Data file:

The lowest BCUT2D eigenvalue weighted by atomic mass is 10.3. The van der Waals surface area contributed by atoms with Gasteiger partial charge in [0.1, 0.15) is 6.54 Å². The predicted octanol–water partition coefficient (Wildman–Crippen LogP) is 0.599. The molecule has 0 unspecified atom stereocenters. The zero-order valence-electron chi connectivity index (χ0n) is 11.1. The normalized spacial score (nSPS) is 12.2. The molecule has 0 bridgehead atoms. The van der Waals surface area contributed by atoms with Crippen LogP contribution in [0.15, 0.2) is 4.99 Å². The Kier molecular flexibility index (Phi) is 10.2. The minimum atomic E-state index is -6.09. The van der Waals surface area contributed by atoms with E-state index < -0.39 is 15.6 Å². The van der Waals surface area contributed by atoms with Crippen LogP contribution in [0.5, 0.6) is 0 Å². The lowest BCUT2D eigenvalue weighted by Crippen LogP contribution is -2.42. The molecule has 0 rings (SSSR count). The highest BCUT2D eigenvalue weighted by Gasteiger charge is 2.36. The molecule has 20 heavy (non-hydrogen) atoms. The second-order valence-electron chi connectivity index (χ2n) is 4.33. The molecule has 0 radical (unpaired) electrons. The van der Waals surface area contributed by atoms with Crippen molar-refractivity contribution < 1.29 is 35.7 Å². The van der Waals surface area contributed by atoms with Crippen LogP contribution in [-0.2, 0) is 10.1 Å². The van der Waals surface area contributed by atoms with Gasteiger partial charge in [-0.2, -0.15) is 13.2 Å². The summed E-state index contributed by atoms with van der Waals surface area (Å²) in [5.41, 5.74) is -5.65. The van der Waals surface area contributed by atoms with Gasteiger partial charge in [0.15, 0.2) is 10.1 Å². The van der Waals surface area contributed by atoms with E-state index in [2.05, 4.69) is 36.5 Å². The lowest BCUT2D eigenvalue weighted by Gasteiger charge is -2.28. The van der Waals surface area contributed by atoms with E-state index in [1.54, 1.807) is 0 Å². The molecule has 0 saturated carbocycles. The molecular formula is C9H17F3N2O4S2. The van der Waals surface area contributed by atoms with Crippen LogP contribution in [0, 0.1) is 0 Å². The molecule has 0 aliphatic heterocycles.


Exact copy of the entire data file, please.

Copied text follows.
The lowest BCUT2D eigenvalue weighted by atomic mass is 10.3. The van der Waals surface area contributed by atoms with Gasteiger partial charge in [0.1, 0.15) is 6.54 Å². The predicted octanol–water partition coefficient (Wildman–Crippen LogP) is 0.599. The molecule has 0 unspecified atom stereocenters. The zero-order valence-electron chi connectivity index (χ0n) is 11.1. The normalized spacial score (nSPS) is 12.2. The molecule has 0 bridgehead atoms. The van der Waals surface area contributed by atoms with Crippen LogP contribution in [0.15, 0.2) is 4.99 Å². The Kier molecular flexibility index (Phi) is 10.2. The minimum atomic E-state index is -6.09. The van der Waals surface area contributed by atoms with E-state index < -0.39 is 15.6 Å². The van der Waals surface area contributed by atoms with Crippen LogP contribution in [0.5, 0.6) is 0 Å². The lowest BCUT2D eigenvalue weighted by Crippen LogP contribution is -2.42. The molecule has 0 rings (SSSR count). The highest BCUT2D eigenvalue weighted by Gasteiger charge is 2.36. The molecule has 20 heavy (non-hydrogen) atoms. The second-order valence-electron chi connectivity index (χ2n) is 4.33. The molecule has 0 radical (unpaired) electrons. The van der Waals surface area contributed by atoms with Crippen molar-refractivity contribution < 1.29 is 35.7 Å². The van der Waals surface area contributed by atoms with Crippen LogP contribution in [-0.2, 0) is 10.1 Å². The van der Waals surface area contributed by atoms with Gasteiger partial charge in [-0.2, -0.15) is 13.2 Å². The summed E-state index contributed by atoms with van der Waals surface area (Å²) in [5.41, 5.74) is -5.65. The van der Waals surface area contributed by atoms with Gasteiger partial charge in [0.15, 0.2) is 10.1 Å². The van der Waals surface area contributed by atoms with E-state index in [2.05, 4.69) is 36.5 Å². The lowest BCUT2D eigenvalue weighted by Gasteiger charge is -2.28. The van der Waals surface area contributed by atoms with E-state index in [1.54, 1.807) is 0 Å². The molecule has 0 saturated carbocycles. The molecular formula is C9H17F3N2O4S2. The van der Waals surface area contributed by atoms with Crippen LogP contribution in [0, 0.1) is 0 Å². The molecule has 0 aliphatic heterocycles.